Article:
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Interview with Jonnie Nelson of The Miller Hull Partnership

Jonnie Nelson (he/him)

Architectural Designer | The Miller Hull Partnership

As a designer who came to architecture by way of music, Jonnie’s approach to space is invariably affected by the ways he learned to compose — building cogent and beautiful harmonies from a single note. Understanding full well the delicate relationships between sounds, Jonnie carried this sensitivity to interconnectedness into his architecture career, and is a better designer because of it.

Much like music, architecture can be deeply moving, poetic, and symbolic. However, Jonnie believes that by digging deeper and exploring the multidisciplinary aspects of practice, we can create buildings that challenge representation, technique, and user experience. This is one of the reasons Jonnie particularly enjoys working on complex and large projects – he loves the work required to figure out how to fit a project into a nuanced patchwork of transit, people, energy, and ecosystems.


CURIOSITY in design is…

Curiosity, to me, is about learning. Kids are always learning as they climb, jump, crawl, and touch their way through the world. I want design and architecture to rekindle the sense of curiosity we felt when we were younger. Architecture should teach us something about the world and ourselves. We should find joy in experiencing architecture the way children find joy when they experience a new space.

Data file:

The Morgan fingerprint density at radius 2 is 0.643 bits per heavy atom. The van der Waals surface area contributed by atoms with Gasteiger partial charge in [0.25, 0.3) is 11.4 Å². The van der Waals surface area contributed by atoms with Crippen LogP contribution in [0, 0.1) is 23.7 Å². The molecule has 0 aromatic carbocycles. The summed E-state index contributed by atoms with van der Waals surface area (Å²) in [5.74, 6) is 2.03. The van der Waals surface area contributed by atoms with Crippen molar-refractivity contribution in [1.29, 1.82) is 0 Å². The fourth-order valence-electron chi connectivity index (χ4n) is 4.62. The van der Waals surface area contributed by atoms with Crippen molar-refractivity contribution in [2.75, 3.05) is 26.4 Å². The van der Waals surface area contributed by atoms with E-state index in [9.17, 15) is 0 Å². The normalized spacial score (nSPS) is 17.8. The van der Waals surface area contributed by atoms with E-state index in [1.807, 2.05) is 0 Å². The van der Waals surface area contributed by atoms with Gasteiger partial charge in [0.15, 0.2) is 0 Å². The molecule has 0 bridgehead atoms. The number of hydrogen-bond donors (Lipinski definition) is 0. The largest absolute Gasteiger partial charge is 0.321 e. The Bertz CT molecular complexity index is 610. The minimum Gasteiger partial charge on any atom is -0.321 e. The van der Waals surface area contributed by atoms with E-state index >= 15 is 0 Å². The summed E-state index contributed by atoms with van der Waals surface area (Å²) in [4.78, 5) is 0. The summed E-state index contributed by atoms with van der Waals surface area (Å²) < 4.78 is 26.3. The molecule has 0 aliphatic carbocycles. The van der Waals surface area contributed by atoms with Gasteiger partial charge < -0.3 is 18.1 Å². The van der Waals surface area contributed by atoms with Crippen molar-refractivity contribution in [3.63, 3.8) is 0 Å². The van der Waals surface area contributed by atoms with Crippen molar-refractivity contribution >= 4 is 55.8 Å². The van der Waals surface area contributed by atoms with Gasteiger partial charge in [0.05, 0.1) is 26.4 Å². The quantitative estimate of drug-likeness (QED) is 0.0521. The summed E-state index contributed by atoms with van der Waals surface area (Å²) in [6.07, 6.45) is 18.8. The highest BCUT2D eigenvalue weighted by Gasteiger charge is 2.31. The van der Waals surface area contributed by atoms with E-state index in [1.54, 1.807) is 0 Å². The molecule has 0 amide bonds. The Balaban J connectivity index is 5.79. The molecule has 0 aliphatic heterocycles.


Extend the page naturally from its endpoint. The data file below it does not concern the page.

How do you use CURIOSITY in your work?

I am most curious in my work when I have the freedom to explore and test new ideas. Seeing a design idea evolve in an iterative process engages my curiosity.


My favorite thing about my city is…

Bike lanes and public parks.


What design object/story most strongly influenced your interest in design?

I was fortunate enough to spend a summer semester in Paris as part of my architecture degree. Seeing quality “third spaces” and a vibrant public sphere inspired me to move to Seattle and work for a firm dedicated to designing quality public spaces.


What is your ultimate goal when it comes to your work? What do you want to contribute?

I am in this profession to make architecture accessible, welcoming, and sustainable for all people. I want to contribute my ideas about how to make Seattle a greener, more walkable, more roll-able city. I want to bring more young people like myself into the profession, give them a voice, and learn from them.